The company has applied for a patent that covers a variety of security measures to automatically protect iPhone users from thieves and other unauthorized users. But one of the uses of the patent would be to protect Apple’s interests, which may be in conflict with those of users.
The patent appears to cover technologies that would detect and circumvent “jailbreaking,” which refers to running software that lets a user gain access to wider capabilities than Apple allows. With jailbroken phones, users can unlock their phones so they can use carriers that are not authorized by Apple. Jailbreaking is often the only resort for users who want to use iPhones in countries where Apple doesn’t have an authorized carrier. Jailbreaking was recently deemed permissible in the U.S. as a fair use right for users.
The application was published Thursday. Apple filed it in February. It describes the identification of “hacking, jailbreaking, unlocking or removal of a SIM card” so that measures can be taken to counter the user. Responses to such actions could be to activate the iPhone’s camera, geotag the image, and then uploading it to a server. Or it could transmit sensitive data to a server and then wipe it from the device. This is effectively a kill switch, but Apple describes it as a way to protect users from unauthorized users.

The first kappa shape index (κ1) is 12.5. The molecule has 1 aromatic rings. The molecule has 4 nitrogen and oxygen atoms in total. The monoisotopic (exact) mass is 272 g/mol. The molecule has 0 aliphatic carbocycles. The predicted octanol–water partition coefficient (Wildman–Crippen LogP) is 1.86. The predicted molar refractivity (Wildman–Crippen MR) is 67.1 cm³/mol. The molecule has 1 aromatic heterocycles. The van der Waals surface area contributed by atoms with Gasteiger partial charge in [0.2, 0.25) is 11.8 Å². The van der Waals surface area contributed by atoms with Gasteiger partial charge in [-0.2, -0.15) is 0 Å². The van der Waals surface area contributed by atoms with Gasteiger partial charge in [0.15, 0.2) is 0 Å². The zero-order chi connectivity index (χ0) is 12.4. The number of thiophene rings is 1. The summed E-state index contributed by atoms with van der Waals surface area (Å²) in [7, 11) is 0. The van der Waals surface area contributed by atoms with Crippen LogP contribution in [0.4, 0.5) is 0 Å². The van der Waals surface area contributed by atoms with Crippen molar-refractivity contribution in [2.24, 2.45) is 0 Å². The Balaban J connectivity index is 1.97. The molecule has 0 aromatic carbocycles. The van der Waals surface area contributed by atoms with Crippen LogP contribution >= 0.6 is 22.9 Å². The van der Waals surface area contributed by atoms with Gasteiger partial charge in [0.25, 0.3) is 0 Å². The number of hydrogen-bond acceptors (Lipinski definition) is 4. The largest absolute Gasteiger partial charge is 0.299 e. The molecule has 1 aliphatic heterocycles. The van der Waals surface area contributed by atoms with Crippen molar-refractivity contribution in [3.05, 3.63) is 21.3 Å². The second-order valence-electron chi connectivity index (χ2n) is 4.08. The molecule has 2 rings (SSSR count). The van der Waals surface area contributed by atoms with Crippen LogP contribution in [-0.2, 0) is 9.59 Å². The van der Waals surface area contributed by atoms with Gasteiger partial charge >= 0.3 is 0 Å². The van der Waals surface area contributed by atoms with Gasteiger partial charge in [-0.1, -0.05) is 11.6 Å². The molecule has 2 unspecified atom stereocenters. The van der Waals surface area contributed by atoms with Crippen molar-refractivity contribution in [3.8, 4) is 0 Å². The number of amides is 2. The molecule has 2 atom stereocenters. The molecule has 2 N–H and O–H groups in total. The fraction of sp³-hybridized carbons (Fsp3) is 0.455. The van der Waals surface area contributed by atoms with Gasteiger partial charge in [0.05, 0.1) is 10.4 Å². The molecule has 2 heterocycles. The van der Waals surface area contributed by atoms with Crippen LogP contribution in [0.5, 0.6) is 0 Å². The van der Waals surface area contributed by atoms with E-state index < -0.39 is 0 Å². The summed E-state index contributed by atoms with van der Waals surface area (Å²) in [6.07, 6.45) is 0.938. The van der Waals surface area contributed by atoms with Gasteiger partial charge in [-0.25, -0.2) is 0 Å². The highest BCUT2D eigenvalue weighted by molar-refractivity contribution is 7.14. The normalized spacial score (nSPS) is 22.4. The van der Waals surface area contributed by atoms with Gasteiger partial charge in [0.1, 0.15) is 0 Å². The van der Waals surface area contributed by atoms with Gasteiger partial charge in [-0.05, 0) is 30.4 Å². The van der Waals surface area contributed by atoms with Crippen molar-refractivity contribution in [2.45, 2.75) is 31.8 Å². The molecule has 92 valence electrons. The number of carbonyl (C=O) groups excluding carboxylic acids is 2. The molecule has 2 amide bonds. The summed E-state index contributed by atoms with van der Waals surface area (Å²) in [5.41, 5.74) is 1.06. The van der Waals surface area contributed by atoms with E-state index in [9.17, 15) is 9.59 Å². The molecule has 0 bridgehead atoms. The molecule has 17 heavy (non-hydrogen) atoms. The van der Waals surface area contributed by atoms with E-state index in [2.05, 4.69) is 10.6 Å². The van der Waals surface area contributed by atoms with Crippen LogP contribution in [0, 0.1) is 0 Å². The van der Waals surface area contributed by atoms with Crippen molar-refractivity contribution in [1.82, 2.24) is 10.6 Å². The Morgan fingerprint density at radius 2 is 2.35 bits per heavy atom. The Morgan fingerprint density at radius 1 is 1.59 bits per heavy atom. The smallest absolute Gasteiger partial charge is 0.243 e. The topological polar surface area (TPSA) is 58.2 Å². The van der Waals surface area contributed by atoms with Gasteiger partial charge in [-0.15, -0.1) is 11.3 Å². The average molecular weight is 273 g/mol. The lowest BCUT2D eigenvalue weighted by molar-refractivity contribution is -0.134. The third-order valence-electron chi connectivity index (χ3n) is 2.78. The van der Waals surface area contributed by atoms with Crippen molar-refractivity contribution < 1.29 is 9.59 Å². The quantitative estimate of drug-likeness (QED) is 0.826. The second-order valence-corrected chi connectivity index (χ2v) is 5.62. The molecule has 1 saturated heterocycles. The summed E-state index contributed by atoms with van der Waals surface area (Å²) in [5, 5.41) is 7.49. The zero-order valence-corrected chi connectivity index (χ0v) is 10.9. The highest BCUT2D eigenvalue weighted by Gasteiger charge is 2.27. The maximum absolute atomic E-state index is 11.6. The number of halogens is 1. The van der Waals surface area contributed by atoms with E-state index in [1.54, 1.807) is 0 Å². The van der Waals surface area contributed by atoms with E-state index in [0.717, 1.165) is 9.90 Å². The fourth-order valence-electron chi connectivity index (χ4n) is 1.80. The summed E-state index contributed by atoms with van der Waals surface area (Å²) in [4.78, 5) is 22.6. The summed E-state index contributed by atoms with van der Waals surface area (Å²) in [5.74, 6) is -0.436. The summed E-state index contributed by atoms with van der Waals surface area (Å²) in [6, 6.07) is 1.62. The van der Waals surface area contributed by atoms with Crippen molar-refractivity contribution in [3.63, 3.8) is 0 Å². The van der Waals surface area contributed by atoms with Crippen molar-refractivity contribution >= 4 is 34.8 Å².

The patent application suggests that Apple could detect unauthorized users by voice-printing the owner and activating an accelerometer to see if a phone thief is in transit. Essentially, the system allows Apple to wipe out the memory of a phone from afar if it deems a user is under attack. But the system may not be able to distinguish thefts from cases when a user is simply trying to escape from Apple’s rules about jailbreaking.